The Whys Behind Festival Fashion

The summer music festival season has begun, with Millennials poring over their newsfeeds in anticipation of the festivities. It’s debatable as to whether these events are still about the music, or have instead become an avenue for Millennials to see and be seen. Festivals have grown from a music outlet to a snapshot of youth culture. Nowhere is this more evident than with the unique rules at play when it comes to festival fashion. Festival wear is distinctly different, as girls flock to outdoor venues draped in Grecian-inspired maxi dresses, flower-crown headpieces, face paint, day-glo crop tops, and daisy duke jean shorts. When teens are seen dressed in neon spandex from head to toe in the NYC subway, it is clear that they are probably headed to the Electric Daisy Carnival. But despite the fact that the media will use photos of Millennials in Coachella garb to represent the everyday youth population, Millennials obviously aren’t wearing the full-on festival ensembles in their daily lives. Today we’re looking closer at the difference between festival and street fashion to figure out what it all means to Millennials. 

Late teen and twenty-something Millennials have reached the age of self-discovery at a difficult time. Many college grads have moved back home and are finding it difficult to secure full-time employment in today’s saturated job market, leaving them in limbo between independence and the inability to support themselves financially. Music and fashion have always provided the ultimate escape from the stresses of daily life, and now more than ever Millennials need this escape. For them, festivals have become an escapist showcase, a creative display far outside the realm of normal life. Whether for a couple of hours or several days, festivals allow attendees to step into a…


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Quote of the Day: “For me being an adult means being entirely independent. I pay my own bills, make all decisions in my life, and feel very in control.”—Male, 20, NY

Gilmore Girls Snapchat filter unlocked big numbers for Netflix. When they took over 200 local cafés to recreate the show’s Luke’s diner and promote the upcoming reboot, Netflix also added Snapcodes to 10,000 coffee cups that gave customers access to a sponsored filter for up to an hour. The filter, which featured a sign from Luke’s and the image of toaster with the show’s premiere date, was viewed 880,000 times and reached more than 500,000 people in one day. Snap to Unlock is a fairly new ad offering from Snapchat that has already been used by Sprite, Burberry, and Cinnabon. (Adweek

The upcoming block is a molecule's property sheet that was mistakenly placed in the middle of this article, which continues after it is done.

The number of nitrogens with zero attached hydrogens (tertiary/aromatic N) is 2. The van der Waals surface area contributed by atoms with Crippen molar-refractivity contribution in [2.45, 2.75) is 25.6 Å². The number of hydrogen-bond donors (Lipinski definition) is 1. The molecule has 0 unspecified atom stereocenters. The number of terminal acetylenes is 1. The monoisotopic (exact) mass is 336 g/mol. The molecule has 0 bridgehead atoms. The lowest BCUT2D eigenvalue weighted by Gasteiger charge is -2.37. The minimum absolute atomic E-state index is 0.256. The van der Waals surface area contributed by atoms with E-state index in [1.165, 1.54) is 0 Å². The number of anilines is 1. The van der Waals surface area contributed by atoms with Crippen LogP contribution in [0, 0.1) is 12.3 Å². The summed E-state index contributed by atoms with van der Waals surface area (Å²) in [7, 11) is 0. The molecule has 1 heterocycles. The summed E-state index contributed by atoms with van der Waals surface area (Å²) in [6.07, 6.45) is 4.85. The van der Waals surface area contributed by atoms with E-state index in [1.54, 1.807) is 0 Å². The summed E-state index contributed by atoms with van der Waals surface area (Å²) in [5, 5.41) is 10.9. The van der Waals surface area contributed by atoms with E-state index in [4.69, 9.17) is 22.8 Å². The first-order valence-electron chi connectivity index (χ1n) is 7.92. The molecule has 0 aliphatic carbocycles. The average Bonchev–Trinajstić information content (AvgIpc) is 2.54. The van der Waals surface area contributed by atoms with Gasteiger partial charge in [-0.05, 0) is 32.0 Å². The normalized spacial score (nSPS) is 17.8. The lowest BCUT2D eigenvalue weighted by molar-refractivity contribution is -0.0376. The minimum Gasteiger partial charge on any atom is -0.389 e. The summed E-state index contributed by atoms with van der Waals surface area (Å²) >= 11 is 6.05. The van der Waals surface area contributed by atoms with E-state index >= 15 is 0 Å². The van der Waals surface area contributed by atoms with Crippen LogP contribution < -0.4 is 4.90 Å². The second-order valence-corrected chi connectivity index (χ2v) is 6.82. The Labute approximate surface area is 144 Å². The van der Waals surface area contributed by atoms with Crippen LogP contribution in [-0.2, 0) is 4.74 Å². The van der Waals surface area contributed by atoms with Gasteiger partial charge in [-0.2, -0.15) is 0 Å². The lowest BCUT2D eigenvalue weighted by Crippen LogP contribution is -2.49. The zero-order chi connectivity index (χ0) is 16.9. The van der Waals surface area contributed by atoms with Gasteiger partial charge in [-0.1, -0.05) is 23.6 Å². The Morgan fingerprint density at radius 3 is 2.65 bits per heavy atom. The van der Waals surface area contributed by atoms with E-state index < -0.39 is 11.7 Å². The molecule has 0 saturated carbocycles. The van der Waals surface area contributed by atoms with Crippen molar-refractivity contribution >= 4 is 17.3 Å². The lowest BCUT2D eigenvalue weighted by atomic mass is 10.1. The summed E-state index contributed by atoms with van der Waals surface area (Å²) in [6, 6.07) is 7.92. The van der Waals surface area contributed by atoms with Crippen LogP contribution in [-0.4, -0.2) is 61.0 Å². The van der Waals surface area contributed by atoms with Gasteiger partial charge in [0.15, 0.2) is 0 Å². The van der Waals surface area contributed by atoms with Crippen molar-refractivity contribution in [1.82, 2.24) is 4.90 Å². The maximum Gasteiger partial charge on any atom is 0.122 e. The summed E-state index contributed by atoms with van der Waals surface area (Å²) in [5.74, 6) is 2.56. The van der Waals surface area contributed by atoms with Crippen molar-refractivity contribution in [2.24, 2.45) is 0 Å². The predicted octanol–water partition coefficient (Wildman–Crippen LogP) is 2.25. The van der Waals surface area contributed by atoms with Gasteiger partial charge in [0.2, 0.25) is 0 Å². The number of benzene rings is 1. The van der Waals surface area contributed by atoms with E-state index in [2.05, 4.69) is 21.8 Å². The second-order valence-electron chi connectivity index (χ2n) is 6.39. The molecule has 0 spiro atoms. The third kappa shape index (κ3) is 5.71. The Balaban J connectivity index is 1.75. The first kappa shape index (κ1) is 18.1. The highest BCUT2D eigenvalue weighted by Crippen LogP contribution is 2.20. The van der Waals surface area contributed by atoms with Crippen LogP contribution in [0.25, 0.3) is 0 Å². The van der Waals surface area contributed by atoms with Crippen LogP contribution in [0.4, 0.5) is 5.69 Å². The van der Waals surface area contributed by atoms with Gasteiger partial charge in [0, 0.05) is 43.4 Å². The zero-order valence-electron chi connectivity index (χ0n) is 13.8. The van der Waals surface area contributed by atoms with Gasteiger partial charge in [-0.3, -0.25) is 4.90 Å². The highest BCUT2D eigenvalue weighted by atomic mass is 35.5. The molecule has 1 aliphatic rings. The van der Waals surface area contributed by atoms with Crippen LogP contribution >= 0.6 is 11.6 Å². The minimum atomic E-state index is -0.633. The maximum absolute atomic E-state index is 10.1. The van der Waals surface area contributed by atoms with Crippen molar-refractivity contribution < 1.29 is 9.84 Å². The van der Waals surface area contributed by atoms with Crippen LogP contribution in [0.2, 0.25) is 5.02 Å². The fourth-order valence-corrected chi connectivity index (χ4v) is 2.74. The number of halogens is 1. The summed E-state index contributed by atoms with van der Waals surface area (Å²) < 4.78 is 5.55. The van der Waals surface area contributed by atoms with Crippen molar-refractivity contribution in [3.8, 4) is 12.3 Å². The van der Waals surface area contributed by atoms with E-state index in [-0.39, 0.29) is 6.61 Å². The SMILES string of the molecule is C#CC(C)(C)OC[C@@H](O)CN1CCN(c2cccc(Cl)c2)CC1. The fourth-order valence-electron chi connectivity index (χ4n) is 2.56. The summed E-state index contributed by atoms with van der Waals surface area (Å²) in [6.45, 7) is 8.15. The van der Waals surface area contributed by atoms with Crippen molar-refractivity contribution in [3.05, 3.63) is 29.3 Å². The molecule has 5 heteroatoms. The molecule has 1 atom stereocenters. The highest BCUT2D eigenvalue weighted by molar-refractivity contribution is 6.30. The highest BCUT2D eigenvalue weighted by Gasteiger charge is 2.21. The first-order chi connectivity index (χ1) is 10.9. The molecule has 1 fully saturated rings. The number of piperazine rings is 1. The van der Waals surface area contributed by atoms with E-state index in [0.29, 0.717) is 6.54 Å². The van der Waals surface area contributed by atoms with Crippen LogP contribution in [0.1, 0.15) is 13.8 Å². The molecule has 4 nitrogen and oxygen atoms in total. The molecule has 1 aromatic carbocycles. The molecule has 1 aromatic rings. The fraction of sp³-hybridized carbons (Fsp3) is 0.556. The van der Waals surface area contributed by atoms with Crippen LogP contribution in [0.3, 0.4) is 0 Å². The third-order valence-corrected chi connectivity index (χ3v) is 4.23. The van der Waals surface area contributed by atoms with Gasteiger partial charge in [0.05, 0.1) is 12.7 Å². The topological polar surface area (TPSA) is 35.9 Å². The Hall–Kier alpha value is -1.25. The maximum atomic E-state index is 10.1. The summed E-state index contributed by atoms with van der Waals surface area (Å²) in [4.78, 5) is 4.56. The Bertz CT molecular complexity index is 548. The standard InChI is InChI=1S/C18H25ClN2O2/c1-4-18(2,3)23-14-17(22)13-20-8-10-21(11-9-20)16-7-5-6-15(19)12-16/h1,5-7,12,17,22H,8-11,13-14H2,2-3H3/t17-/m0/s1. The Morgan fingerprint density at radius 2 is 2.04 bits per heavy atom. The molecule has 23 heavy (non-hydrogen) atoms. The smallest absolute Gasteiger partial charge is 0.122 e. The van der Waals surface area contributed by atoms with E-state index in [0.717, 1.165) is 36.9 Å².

REI has tapped into Facebook 360 videos to reach multicultural Millennials. As part of their “Access Outdoors” campaign, the outdoor gear retailer released three two-minute long Facebook 360-degree videos featuring artists in Austin, Chicago and Los Angeles working on art installations. Vix, a publisher whose audience is 65% Hispanic and 12% African-American, was used to share the videos, with the goal that the young residents from the three major cities would see “the outdoors [as] more accessible.” The effort reportedly generated more than 822,000 views on Facebook. (Digiday)

Millennial women have almost closed the alcohol consumption gender gap. According to new analysis: “Men born between 1891 and 1910 were 2.2 times as likely as women to drink alcohol; among people born between 1991 and 2000, that ratio fell to 1.1.” The likeliness of alcohol abuse in young women has also increased from a century ago, and is currently nearly equal to young men. Analysts say the closing of other gender gaps, like education, employment, and status, has given women more opportunities to drink. (The Atlantic

Netflix and Hulu may have some major competition coming their way. LeEco, the "Netflix of China," will launch LeEco Live in America early next year, and will include shows and movies from partners like Showtime and Lionsgate. The brand, which been ‘dominating’ the Chinese market, started as a streaming video service but has grown to also develop tech like TVs, VR headsets, and smartphones. Their new service will be programmed to work seamlessly across these devices, providing a “consistent experience.” (Business Insider

Children’s curiosity is fueling the popularity of nonfiction digital content. Research from Insight Kids’ has revealed that 92% of kids like watching nonfiction entertainment, which can include “tutorials, reality programs, ads/trailers, behind-the-scenes footage, music videos, ‘making of’ content and cast interviews.” Being in control of what they learn is driving their interest, with 62% saying non-fiction content inspire them with ideas on what to learn or do. (Kidscreen)  

Quote of the Day: "I do not want any of the candidates currently in the running to win the election.”—Male, 22, FL

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